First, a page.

There has been much buzz about the changes Facebook is making to their algorithms and how that’s going to affect small businesses (yes authors, that includes you) and marketing.
Starting back at what drove Facebook to tinker with their algorithms, it was the 2016 Presidential Election that drove the higher-ups at Facebook (including founder Mark Zuckerberg) to realize the influence they held on politics and the election itself. This led Facebook to begin curating their Trending Topics by sorting what was real news and what was satire.
What started out initially as a way for college students to keep in touch with one another, Facebook has literally exploded into becoming one of the most important media empires if not the most important. Facebook’s reach is immeasurable; it has more users than some countries have people! Facebook’s Trending Topics, which also began as a way for users to keep track of their friends’ lives, was created by imitating other successful news distributors such as Twitter in a tact Zuckerberg calls “copy, then crush”.
Everyone and their mother knows about the impact of the phrase “fake news” and how it affected the election, but few realize just how much of an impact Facebook has had on blurring that line. Facebook became one of the fastest ways people consumed their news, but they never properly realized what responsibilities that meant until after the election. Facebook didn’t hire journalists to fact-check the articles that were trending and they didn’t bother making sure if they were accurate or not. As they put it, they wanted you to see what your friends wanted you to see, not the editors of news outlets. They unintentionally equalized shared news articles, whether they were from The New York Times, your aunt Sally, or some obscure outlet that blatantly published wrong information. And Facebook users had no way of knowing the difference between these articles.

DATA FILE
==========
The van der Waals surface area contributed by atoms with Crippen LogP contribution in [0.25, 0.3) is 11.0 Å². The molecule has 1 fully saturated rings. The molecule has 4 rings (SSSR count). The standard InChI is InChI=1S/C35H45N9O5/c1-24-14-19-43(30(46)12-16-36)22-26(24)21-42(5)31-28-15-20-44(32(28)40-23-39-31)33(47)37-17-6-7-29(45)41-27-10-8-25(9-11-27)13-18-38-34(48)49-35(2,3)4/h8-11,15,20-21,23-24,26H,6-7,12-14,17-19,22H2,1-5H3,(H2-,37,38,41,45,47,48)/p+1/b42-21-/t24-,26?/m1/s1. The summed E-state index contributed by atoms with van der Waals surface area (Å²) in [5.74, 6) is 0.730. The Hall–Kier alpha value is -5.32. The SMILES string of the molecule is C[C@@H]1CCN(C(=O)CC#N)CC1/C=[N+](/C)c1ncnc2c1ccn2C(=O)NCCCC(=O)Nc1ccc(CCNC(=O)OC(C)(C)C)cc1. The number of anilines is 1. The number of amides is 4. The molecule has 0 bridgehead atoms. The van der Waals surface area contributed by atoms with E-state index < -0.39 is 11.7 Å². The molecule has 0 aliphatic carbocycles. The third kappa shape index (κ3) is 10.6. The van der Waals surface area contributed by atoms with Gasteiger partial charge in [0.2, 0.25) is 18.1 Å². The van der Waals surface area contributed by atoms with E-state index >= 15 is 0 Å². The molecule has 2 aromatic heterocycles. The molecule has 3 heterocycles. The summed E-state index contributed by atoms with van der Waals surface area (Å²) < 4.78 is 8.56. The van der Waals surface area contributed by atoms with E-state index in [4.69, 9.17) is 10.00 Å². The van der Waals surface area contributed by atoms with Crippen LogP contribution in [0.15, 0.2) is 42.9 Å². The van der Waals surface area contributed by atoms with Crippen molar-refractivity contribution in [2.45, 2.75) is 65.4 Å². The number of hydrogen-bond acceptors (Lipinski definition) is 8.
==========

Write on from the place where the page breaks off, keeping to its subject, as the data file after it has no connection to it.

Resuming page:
After the Trending Topics backlash, Facebook introduced a small change: users would see more and more of their friends and families’ posts. But the damage had been done.
Read more about what Facebook went through in the last two years at Wired.